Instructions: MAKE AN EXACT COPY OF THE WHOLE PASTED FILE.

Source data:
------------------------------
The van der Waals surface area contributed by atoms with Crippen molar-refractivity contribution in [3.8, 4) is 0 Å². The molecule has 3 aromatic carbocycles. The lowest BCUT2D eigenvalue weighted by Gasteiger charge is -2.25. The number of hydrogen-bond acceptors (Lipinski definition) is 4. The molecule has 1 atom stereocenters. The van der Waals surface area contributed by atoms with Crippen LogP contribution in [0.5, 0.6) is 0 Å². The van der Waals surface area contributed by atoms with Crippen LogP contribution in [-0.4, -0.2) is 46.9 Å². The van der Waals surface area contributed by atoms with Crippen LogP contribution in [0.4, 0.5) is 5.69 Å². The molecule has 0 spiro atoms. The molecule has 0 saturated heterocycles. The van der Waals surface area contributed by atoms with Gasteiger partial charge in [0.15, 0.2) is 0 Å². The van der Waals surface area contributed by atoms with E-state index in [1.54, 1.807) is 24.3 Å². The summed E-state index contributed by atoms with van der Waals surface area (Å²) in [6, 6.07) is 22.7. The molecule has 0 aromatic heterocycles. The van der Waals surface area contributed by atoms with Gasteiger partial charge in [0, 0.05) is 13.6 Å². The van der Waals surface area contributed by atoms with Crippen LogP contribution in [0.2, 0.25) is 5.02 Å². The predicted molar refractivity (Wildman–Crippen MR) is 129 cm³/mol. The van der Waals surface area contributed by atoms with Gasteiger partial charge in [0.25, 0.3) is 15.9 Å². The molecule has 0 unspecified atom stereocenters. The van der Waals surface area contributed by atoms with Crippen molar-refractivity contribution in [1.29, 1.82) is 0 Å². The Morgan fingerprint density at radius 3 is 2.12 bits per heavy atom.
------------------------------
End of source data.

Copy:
The van der Waals surface area contributed by atoms with Crippen molar-refractivity contribution in [3.8, 4) is 0 Å². The molecule has 3 aromatic carbocycles. The lowest BCUT2D eigenvalue weighted by Gasteiger charge is -2.25. The number of hydrogen-bond acceptors (Lipinski definition) is 4. The molecule has 1 atom stereocenters. The van der Waals surface area contributed by atoms with Crippen LogP contribution in [0.5, 0.6) is 0 Å². The van der Waals surface area contributed by atoms with Crippen LogP contribution in [-0.4, -0.2) is 46.9 Å². The van der Waals surface area contributed by atoms with Crippen LogP contribution in [0.4, 0.5) is 5.69 Å². The molecule has 0 spiro atoms. The molecule has 0 saturated heterocycles. The van der Waals surface area contributed by atoms with Gasteiger partial charge in [0.15, 0.2) is 0 Å². The van der Waals surface area contributed by atoms with E-state index in [1.54, 1.807) is 24.3 Å². The summed E-state index contributed by atoms with van der Waals surface area (Å²) in [6, 6.07) is 22.7. The molecule has 0 aromatic heterocycles. The van der Waals surface area contributed by atoms with Gasteiger partial charge in [0, 0.05) is 13.6 Å². The van der Waals surface area contributed by atoms with Crippen LogP contribution in [0.2, 0.25) is 5.02 Å². The predicted molar refractivity (Wildman–Crippen MR) is 129 cm³/mol. The van der Waals surface area contributed by atoms with Gasteiger partial charge in [0.25, 0.3) is 15.9 Å². The molecule has 0 unspecified atom stereocenters. The van der Waals surface area contributed by atoms with Crippen molar-refractivity contribution in [1.29, 1.82) is 0 Å². The Morgan fingerprint density at radius 3 is 2.12 bits per heavy atom.